“The ever-increasing number of pupils is evidence of how much his work is appreciated. M. Albert LE JEUNE, the worthy Honorary President of the Club Albert, opened the meeting with a speech reminding us of the importance of the day we were celebrating, as well as our duties as Belgians. M. COOSEMANS, President of the Club, thanked M. LE JEUNE, as well as Mme LE JEUNE who had also made it her duty to attend the meeting, for their tireless devotion to the colony; M. LEFEVER, Secretary of the Club, on behalf of the fathers and mothers of the families, thanked Professor WOLVERSPERGES for his dedication to fulfilling his difficult task, and congratulated him on the results obtained.

“Then M. WOLVERSPERGES, after reading the list of Prize Winners, gave the floor to his pupils, who, in French and Flemish, in verse and prose, provided proof of their declamatory talents.  Finally the distribution of the prizes, followed by the traditional tea, concluded this delightful gathering to the satisfaction of all, young and old.”


Brabanconne
La Brabançonne”  – translation by The Times correspondent in Brussels during the war years

[1] Auguste LEFEVER and his wife Gabrielle DECAUX were from Antwerp, and in Tunbridge Wells with their four primary-school-aged children, Jean, Marie-Louise, José, and Albert, and M. Lefever’s sisters.  Clearly the family would have been very pleased that the children were at last able to receive tuition in their own language.  I wonder which Tunbridge Wells school they attended.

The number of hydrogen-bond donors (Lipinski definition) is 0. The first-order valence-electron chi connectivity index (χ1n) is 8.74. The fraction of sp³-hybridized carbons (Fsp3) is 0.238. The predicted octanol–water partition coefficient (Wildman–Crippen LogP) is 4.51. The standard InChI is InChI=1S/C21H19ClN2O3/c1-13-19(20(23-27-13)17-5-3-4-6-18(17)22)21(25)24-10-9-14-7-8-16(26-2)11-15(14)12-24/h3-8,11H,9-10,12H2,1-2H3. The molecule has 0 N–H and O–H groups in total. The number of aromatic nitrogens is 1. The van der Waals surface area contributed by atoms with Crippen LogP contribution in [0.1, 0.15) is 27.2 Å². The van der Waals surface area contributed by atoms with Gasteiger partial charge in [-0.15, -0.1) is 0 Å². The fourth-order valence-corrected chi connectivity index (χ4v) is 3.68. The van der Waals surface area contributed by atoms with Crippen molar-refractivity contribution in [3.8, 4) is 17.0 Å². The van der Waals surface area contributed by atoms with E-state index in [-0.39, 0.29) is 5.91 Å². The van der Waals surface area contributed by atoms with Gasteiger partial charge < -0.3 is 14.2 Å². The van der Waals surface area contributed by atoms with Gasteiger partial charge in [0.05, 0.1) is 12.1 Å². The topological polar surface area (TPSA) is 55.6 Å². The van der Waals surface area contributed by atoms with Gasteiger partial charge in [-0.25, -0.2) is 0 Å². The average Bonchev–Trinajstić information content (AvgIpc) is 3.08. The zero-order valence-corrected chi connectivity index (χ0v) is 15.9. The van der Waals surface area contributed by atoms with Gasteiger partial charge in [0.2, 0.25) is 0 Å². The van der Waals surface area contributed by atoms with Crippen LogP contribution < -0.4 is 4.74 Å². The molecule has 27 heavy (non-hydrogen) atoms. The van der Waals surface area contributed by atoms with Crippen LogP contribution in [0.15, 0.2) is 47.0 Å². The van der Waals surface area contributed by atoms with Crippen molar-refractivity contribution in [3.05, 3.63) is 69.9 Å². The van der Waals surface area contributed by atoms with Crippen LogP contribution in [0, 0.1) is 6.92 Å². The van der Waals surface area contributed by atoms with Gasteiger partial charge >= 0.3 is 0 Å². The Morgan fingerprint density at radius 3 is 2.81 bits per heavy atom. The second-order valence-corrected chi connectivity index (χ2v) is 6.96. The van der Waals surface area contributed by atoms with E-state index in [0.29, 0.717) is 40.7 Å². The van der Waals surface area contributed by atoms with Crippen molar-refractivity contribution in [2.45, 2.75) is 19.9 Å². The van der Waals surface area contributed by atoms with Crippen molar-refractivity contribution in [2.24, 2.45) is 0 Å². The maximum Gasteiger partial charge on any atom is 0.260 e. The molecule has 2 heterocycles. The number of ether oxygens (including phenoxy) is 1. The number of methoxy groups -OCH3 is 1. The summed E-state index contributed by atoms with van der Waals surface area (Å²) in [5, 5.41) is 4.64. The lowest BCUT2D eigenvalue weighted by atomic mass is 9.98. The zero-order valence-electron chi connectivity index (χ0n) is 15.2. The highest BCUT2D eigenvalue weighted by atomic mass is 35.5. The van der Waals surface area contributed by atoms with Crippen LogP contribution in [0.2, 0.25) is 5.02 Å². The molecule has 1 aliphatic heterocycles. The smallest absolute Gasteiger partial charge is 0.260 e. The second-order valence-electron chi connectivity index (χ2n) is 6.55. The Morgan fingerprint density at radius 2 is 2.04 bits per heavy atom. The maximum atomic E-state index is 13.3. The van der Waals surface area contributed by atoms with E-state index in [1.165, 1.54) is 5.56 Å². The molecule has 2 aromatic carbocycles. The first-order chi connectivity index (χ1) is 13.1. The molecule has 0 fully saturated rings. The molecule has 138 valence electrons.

[2] Click here to link to an article about the Belgian Comunity and St Augustine’s Roman Catholic Church

 

What about the Belgian children’s education?

This blog is as much an aide memoire for myself as anything else – somewhere for me to record what I still have to research.

And schooling is a whole area still to be explored.

In all, 75 Belgian refugee children passed through Tunbridge Wells (though the maximum at any one time was only 35), and arrangements were made with the Borough’s schools to give them free education as required [1].

Some were taught by Belgian nuns staying at at Clayton’s Farm, and most of the younger children attended St Augustine’s Catholic Primary School. However, King Charles and Murray House Church of England Schools certainly took in one boy and two girls, and the Girls’ High School had one pupil who was being supported by the Old Girls of the school.  There were boys at Skinners’ School and also at Tonbridge School (see note [3]), and from February 1915 a number of Belgian refugee children attended the newly-opened Sacred Heart Convent School at Beechwood on Pembury Road [2].

This contemplation of the Belgian children’s schooling has been prompted by my discovery this morning while sorting papers of some forgotten notes made from the Tunbridge Wells Advertiser some years ago (only consultable on microfilm in the library – sadly not (yet?) on the wonderful British Newspaper Archive).

“Tunbridge Wells Advertiser, 18th May 1917:  Mariette CARMON joined Murray House School in October 1914.  Kent Higher Education Committee consented in July last that she be educated at the County School in recognition of her good work.”